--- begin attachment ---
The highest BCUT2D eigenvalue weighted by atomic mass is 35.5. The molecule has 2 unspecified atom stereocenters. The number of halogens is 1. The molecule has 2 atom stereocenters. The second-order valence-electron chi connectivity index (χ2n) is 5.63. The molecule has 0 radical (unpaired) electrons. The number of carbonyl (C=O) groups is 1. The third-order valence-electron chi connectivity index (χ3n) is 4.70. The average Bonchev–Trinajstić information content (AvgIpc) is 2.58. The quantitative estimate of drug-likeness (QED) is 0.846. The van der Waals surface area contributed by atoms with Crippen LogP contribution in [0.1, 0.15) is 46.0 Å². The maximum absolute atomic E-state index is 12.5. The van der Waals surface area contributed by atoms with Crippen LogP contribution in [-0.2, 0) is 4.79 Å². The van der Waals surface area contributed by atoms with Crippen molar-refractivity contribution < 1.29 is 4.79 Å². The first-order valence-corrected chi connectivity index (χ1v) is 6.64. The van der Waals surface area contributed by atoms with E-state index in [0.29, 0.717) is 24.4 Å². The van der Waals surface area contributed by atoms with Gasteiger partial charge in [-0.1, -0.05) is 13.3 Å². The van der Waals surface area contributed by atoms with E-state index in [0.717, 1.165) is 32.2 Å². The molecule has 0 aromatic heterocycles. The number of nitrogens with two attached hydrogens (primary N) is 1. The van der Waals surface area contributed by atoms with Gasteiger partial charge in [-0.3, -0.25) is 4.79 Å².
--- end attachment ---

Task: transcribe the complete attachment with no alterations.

The highest BCUT2D eigenvalue weighted by atomic mass is 35.5. The molecule has 2 unspecified atom stereocenters. The number of halogens is 1. The molecule has 2 atom stereocenters. The second-order valence-electron chi connectivity index (χ2n) is 5.63. The molecule has 0 radical (unpaired) electrons. The number of carbonyl (C=O) groups is 1. The third-order valence-electron chi connectivity index (χ3n) is 4.70. The average Bonchev–Trinajstić information content (AvgIpc) is 2.58. The quantitative estimate of drug-likeness (QED) is 0.846. The van der Waals surface area contributed by atoms with Crippen LogP contribution in [0.1, 0.15) is 46.0 Å². The maximum absolute atomic E-state index is 12.5. The van der Waals surface area contributed by atoms with Crippen LogP contribution in [-0.2, 0) is 4.79 Å². The van der Waals surface area contributed by atoms with Crippen molar-refractivity contribution < 1.29 is 4.79 Å². The first-order valence-corrected chi connectivity index (χ1v) is 6.64. The van der Waals surface area contributed by atoms with E-state index in [0.29, 0.717) is 24.4 Å². The van der Waals surface area contributed by atoms with Gasteiger partial charge in [-0.1, -0.05) is 13.3 Å². The van der Waals surface area contributed by atoms with E-state index in [0.717, 1.165) is 32.2 Å². The molecule has 0 aromatic heterocycles. The number of nitrogens with two attached hydrogens (primary N) is 1. The van der Waals surface area contributed by atoms with Gasteiger partial charge in [-0.3, -0.25) is 4.79 Å².